Law is guidance through language, whether the language of statutes, judicial decisions, constitutional provisions, contracts, or wills. It is therefore not surprising that lawyers, judges, and legal commentators have sought whatever assistance they could find from other fields which deal with the meaning and interpretation of words: including literary theory, linguistics, and semiotics. Assistance has also been sought from philosophy of language, and the various philosophical writers on the deeper understanding of truth, meaning, and reference. However, at the end of the day, it is not clear that any of these searches have taught the legal profession useful new knowledge or methods of knowing. This article offers an overview of some of the attempts to use philosophy of language to alter or resolve questions of legal interpretation. It first considers the determinacy and indeterminacy of law, and then looks at H. L. A. Hart and the 'open texture' of language. The article also discusses intentionalism, originalism, textualism, and plain meaning with respect to interpretation of the U.S. Constitution, and concludes by outlining the links between politics, law, and philosophy.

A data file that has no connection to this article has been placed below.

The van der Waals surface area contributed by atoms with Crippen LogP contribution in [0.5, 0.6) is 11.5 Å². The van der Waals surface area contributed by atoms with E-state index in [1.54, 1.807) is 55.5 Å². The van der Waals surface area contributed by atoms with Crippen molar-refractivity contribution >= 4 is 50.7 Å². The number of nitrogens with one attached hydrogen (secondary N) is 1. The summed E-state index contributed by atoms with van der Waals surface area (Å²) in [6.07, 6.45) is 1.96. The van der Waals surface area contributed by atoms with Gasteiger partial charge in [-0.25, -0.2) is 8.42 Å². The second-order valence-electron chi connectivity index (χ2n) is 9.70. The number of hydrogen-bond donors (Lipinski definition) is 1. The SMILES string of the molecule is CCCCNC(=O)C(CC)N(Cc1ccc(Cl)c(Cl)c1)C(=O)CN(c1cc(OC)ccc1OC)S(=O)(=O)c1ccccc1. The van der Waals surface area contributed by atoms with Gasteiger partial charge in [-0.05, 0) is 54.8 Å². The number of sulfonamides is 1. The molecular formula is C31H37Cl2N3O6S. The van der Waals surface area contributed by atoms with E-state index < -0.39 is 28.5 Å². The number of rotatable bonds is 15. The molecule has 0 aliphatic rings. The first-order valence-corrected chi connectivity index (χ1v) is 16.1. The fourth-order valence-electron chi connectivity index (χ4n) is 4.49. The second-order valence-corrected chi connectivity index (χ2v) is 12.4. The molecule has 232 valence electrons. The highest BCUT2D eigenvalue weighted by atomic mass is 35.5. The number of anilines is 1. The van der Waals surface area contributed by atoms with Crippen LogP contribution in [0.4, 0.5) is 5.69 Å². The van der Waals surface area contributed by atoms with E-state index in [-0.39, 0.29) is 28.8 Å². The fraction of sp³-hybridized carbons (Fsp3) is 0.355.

|Title of host publication||Oxford Handbook of Language and Law|
|Editors||Peter M. Tiersma, Lawrence M. Solan|
|Publisher||Oxford University Press|
|State||Published - 2012|
- Legal interpretation
- Open texture